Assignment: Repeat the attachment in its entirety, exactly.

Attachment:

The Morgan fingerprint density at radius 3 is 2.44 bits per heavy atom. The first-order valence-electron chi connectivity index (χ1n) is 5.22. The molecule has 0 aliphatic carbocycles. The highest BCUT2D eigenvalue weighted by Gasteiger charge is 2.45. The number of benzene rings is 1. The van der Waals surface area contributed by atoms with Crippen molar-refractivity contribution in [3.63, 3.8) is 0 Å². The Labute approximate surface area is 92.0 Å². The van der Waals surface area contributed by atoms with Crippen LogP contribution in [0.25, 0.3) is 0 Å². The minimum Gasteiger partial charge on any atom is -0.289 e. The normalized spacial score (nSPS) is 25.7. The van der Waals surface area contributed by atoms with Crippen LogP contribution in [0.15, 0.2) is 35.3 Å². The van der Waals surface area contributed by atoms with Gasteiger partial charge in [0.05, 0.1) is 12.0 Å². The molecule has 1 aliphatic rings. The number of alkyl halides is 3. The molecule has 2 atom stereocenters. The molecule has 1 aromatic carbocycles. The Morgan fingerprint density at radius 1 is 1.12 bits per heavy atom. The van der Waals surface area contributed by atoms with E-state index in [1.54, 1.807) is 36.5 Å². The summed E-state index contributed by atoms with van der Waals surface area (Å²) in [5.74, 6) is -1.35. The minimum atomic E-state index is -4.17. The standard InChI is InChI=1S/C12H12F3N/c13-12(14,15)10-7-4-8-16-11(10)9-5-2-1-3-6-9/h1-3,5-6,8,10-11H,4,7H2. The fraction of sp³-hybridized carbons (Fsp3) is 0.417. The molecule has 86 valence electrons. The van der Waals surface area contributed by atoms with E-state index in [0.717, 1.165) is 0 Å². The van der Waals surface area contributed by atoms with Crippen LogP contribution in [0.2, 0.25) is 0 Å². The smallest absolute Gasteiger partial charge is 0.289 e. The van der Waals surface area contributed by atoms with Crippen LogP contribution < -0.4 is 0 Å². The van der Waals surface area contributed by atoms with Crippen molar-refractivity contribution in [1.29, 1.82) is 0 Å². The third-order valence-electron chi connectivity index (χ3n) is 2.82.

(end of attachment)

The Morgan fingerprint density at radius 3 is 2.44 bits per heavy atom. The first-order valence-electron chi connectivity index (χ1n) is 5.22. The molecule has 0 aliphatic carbocycles. The highest BCUT2D eigenvalue weighted by Gasteiger charge is 2.45. The number of benzene rings is 1. The van der Waals surface area contributed by atoms with Crippen molar-refractivity contribution in [3.63, 3.8) is 0 Å². The Labute approximate surface area is 92.0 Å². The van der Waals surface area contributed by atoms with Crippen LogP contribution in [0.25, 0.3) is 0 Å². The minimum Gasteiger partial charge on any atom is -0.289 e. The normalized spacial score (nSPS) is 25.7. The van der Waals surface area contributed by atoms with Crippen LogP contribution in [0.15, 0.2) is 35.3 Å². The van der Waals surface area contributed by atoms with Gasteiger partial charge in [0.05, 0.1) is 12.0 Å². The molecule has 1 aliphatic rings. The number of alkyl halides is 3. The molecule has 2 atom stereocenters. The molecule has 1 aromatic carbocycles. The Morgan fingerprint density at radius 1 is 1.12 bits per heavy atom. The van der Waals surface area contributed by atoms with E-state index in [1.54, 1.807) is 36.5 Å². The summed E-state index contributed by atoms with van der Waals surface area (Å²) in [5.74, 6) is -1.35. The minimum atomic E-state index is -4.17. The standard InChI is InChI=1S/C12H12F3N/c13-12(14,15)10-7-4-8-16-11(10)9-5-2-1-3-6-9/h1-3,5-6,8,10-11H,4,7H2. The fraction of sp³-hybridized carbons (Fsp3) is 0.417. The molecule has 86 valence electrons. The van der Waals surface area contributed by atoms with E-state index in [0.717, 1.165) is 0 Å². The van der Waals surface area contributed by atoms with Crippen LogP contribution in [0.2, 0.25) is 0 Å². The smallest absolute Gasteiger partial charge is 0.289 e. The van der Waals surface area contributed by atoms with Crippen LogP contribution < -0.4 is 0 Å². The van der Waals surface area contributed by atoms with Crippen molar-refractivity contribution in [1.29, 1.82) is 0 Å². The third-order valence-electron chi connectivity index (χ3n) is 2.82.